Disclaimers accompanying films suspected to be based on true facts are now going to be the norm rather than the exception as far as rules at the censor board are concerned. It is reliably learnt that films claiming to be based on true facts would have to get an NOC (No Objection Certificate) from the kin of the biographical subject.
Confirming these developments, Pahlaj Nihalani the chairperson of the Central Board Of Film Certification (CBFC) says, “Filmmakers would not be allowed to sit on face. Either your work is based on true characters or it is a work of fiction. If you claim your film is based on facts then get us an NOC from the people concerned.”
Two big recent films, Rahul Dholakia’s Raees and Vishal Bhardwaj’s Rangoon took the fictional route adding disclaimers as per censorial requirements rather than face legal suits from the relatives of the characters whom the two films were originally said to be inspired from (Abdul Lateef in Raees, Fearless Nadia in Rangoon). Now even trailers would be required to get an NOC if based on true facts.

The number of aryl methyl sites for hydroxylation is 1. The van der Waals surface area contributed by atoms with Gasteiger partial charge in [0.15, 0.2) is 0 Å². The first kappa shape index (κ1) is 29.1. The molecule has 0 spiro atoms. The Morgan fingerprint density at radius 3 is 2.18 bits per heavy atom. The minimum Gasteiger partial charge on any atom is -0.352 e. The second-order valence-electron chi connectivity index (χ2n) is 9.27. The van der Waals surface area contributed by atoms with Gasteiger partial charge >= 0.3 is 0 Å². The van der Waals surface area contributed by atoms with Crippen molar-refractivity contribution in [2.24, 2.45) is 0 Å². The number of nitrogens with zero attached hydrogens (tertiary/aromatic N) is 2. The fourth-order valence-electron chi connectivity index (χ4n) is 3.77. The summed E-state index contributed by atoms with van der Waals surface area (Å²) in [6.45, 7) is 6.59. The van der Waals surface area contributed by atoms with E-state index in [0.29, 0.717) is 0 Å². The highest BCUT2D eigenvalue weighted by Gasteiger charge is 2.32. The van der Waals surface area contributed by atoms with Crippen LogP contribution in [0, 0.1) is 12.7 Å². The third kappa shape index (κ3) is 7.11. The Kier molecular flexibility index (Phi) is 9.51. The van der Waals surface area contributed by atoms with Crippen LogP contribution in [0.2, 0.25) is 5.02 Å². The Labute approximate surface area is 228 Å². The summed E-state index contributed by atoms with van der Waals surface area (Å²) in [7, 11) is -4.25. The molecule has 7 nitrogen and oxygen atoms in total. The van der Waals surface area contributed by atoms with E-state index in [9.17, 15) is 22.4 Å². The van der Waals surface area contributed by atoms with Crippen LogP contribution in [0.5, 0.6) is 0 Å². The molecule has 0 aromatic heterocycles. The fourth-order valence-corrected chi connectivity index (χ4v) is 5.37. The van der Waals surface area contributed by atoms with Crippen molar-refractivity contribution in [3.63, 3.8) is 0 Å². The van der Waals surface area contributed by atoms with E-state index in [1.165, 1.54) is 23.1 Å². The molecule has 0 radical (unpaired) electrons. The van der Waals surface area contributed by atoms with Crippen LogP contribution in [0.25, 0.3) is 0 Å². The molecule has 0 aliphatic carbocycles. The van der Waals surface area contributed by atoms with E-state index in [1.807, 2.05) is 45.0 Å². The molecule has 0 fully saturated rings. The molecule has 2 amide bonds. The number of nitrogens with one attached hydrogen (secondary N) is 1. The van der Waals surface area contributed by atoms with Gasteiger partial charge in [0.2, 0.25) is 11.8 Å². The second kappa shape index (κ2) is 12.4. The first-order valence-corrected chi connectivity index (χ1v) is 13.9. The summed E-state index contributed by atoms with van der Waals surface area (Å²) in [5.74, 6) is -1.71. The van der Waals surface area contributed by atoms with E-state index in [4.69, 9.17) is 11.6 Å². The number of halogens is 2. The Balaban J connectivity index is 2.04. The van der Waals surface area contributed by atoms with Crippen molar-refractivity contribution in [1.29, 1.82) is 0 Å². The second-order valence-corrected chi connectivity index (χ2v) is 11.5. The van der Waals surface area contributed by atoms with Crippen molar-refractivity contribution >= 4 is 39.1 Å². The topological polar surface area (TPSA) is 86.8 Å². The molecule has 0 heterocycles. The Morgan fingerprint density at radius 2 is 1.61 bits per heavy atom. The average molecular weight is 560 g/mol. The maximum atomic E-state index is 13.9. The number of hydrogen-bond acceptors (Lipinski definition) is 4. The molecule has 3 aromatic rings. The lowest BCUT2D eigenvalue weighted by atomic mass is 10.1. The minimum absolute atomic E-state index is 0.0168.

Explains Nihalani, “This is a sign of the changing times. Earlier trailers were shown only in movie theatres. Now they are released on social network platforms much before they hit theatres. They are watched by millions, discussed and reviewed. After the trailer of Jolly LLB 2 was released, there were lawsuits, as the trailer suggested that the film had real-life references. We’ve now decided to be careful with trailers as well.”
Ram Gopal Varma’s Sarkaar 3 trailer will now release with a disclaimer. Says Nihalani, “Is Sarkaar based on the life of Bala Saheb Thackeray or not? If it is, then please get an NOC from his family. If it is not, then kindly state it is a work of fiction. What is the problem here? You’re either telling a fictional story or a real-life story. If your film is based on real-life characters you must get the approval of the people concerned. We are doing this for the benefit of filmmakers who get into messy lawsuits just days before their film releases. By doing this we avoid trouble for filmmakers.”